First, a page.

NARI (National Assn. of the Remodeling Industry),, Des Plaines, Ill., has released third-quarter data regarding current and future remodeling business conditions, and the trends indicate growth for the industry.

The third-quarter rating of 6.41 shows strong growth backed by quarter-over-quarter increases through all sub-components which measure remodeling activity. Since March’s rate of 6.07, the last two quarters have shown increases leading to the 6.41 mark. Ratings are given on a scale of one to nine in which one is much worse than a year ago, while nine is much better. A rating of five indicates things were the same as the previous year.

Producing the largest gain among sub-components is “conversion from bids to jobs,” which grew by three percent. Other areas of growth include:

  • Number of inquiries increased from 6.38 last quarter to 6.51
  • Requests for bids grew from 6.29 to 6.41
  • Conversion of bids went from 5.83 to 6.01
  • Sales value of jobs rose from 6.20 to 6.27

As remodeling projects continue to grow, the likelihood of more technology being a part of the new family room or den is a real possibility.

A survey released by the CEA (Consumer Electronics Assn.),, and Parks Associates,, shows continued strong growth of smart-home products. The report states 20% of U.S. homes with broadband intend to purchase one or more smart-home devices within the next 12 months. Smart lighting and smart thermostats were the most desired products to purchase by those surveyed.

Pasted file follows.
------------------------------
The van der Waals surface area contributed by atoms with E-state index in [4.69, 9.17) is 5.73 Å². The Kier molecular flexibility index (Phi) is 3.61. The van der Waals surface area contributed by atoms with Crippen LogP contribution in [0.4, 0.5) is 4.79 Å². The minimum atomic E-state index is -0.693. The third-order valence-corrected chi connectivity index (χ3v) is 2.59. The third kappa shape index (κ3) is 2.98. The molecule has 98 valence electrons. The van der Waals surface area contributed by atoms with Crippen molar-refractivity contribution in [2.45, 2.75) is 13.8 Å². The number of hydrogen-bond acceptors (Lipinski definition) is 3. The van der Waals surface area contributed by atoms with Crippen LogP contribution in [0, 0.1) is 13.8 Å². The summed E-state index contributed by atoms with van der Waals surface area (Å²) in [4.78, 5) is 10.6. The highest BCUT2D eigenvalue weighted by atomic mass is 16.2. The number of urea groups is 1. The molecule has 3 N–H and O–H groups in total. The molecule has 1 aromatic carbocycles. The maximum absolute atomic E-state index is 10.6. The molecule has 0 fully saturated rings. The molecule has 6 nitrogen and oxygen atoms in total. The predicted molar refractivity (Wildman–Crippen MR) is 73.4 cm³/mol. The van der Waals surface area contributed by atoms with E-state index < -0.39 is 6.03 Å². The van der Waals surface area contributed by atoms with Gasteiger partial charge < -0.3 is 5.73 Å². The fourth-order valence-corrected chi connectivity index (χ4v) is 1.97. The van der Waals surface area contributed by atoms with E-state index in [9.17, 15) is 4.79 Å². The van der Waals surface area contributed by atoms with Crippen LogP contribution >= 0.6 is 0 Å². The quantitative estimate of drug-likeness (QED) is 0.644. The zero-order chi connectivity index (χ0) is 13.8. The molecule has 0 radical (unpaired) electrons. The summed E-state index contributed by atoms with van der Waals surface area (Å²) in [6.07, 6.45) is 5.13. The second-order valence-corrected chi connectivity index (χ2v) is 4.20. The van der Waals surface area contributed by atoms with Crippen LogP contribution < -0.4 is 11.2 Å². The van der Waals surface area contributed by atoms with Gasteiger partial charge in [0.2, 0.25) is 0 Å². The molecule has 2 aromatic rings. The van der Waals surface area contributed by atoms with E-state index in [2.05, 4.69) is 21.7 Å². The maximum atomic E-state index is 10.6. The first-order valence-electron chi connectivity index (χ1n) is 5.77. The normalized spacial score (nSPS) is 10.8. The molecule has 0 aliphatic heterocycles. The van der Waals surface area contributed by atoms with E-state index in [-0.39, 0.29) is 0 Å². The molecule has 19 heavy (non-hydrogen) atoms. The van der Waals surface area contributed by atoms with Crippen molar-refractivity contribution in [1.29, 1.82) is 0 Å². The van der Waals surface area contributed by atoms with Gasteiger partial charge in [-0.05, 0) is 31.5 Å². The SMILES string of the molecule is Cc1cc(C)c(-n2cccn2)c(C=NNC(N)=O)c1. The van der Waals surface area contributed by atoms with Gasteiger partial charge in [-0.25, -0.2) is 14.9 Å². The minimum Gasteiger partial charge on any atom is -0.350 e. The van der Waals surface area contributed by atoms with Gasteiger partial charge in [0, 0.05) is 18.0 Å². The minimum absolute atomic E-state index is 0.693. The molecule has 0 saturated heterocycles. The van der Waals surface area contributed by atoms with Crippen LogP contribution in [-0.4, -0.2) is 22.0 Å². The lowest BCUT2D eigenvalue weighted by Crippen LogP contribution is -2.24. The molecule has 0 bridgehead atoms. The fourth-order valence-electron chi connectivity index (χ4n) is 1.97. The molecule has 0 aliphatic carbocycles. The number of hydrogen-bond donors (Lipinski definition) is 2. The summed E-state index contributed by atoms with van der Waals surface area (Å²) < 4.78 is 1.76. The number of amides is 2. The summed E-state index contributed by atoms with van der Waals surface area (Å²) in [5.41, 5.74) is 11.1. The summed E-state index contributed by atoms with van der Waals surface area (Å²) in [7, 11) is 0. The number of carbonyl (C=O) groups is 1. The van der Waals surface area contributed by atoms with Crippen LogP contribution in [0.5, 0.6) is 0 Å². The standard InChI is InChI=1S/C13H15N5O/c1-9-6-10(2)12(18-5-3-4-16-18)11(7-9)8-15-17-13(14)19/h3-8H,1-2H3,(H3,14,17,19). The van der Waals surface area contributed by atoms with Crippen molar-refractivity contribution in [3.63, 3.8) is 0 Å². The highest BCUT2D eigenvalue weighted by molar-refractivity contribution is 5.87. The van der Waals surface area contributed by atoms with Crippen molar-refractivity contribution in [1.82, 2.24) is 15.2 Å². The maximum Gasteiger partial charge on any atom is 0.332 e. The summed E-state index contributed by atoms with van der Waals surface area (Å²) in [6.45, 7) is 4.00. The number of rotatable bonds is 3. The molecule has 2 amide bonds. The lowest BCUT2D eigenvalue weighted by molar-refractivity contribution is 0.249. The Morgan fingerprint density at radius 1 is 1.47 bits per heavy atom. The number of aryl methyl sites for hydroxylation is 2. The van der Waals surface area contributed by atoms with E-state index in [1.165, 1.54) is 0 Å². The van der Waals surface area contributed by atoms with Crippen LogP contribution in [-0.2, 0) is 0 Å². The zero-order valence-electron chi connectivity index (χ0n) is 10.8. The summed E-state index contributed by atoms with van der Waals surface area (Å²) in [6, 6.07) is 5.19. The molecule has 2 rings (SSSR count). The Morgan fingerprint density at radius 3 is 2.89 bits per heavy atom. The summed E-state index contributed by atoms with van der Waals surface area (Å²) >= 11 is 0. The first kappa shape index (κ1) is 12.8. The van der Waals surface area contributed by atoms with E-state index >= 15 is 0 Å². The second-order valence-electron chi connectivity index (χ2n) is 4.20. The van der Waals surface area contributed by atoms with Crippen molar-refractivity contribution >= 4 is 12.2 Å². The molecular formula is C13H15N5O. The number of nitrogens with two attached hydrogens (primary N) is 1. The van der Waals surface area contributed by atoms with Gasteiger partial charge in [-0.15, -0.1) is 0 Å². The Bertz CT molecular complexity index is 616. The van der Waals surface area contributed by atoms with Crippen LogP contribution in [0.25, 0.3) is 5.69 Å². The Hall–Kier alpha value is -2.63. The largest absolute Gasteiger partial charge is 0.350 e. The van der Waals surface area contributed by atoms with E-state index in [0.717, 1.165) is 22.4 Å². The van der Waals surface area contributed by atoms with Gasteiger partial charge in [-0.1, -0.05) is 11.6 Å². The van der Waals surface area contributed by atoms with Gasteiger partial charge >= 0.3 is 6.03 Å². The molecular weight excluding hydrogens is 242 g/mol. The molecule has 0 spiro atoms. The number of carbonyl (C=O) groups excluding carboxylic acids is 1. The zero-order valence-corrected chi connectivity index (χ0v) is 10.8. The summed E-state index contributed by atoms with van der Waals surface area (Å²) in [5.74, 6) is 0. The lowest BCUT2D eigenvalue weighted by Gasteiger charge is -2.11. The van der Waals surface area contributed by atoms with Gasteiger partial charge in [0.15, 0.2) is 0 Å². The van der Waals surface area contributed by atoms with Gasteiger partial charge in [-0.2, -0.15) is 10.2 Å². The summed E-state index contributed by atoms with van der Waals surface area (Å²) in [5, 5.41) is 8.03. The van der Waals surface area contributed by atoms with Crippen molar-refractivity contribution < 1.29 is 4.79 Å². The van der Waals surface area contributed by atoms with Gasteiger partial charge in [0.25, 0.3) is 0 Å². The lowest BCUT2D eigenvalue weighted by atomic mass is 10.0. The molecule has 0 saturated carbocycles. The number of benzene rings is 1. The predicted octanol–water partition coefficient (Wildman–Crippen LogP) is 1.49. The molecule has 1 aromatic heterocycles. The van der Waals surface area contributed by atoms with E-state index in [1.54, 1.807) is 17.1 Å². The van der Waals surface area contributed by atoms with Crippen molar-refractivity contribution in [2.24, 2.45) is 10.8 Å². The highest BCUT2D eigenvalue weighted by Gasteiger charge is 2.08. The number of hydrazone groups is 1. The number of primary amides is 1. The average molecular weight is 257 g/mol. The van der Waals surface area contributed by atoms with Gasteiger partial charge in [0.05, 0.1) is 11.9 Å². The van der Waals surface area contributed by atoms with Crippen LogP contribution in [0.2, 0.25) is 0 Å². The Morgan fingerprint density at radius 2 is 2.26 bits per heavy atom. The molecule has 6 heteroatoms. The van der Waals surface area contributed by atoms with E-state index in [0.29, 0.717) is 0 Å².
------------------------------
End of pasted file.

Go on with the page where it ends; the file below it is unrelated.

Nearly two-thirds of people interviewed stated they are interested in buying a smart device which interacts with another smart device.

Also making a move upward was economic growth, which went from 47% in June to 57%. The top driver is postponed projects, which went down from 80% in the last quarter to a current rate of 74%.

As is the case at this time of year, the three-month outlook dropped from a high mark of 6.51 in March to 6.32 in June. The reason behind September declines is due to remodelers preparing for the colder months ahead.

Homeowner financing of projects ran into some difficulty as it was placed between neutral and difficult in getting funds. The main issue involving financing, which came in at 38%, was the financing company being “overly cautious.” Right behind that was the project being too expensive compared to the home’s value at 27%, followed by poor credit history at 11%. If a check or cash was not used, 72% went the route of a bank or credit union to gain financing, while 20% used a credit card.

Tom O’Grady, CR (certified remodeler), CKBR (certified kitchen and bath remodeler), chairman, NARI strategic planning committee, says, “This is indicative of the slow, steady recovery of the remodeling industry. Currently, 67 percent of remodelers are seeing growth, and are confident that the market is improving which is in line with market indicators.”

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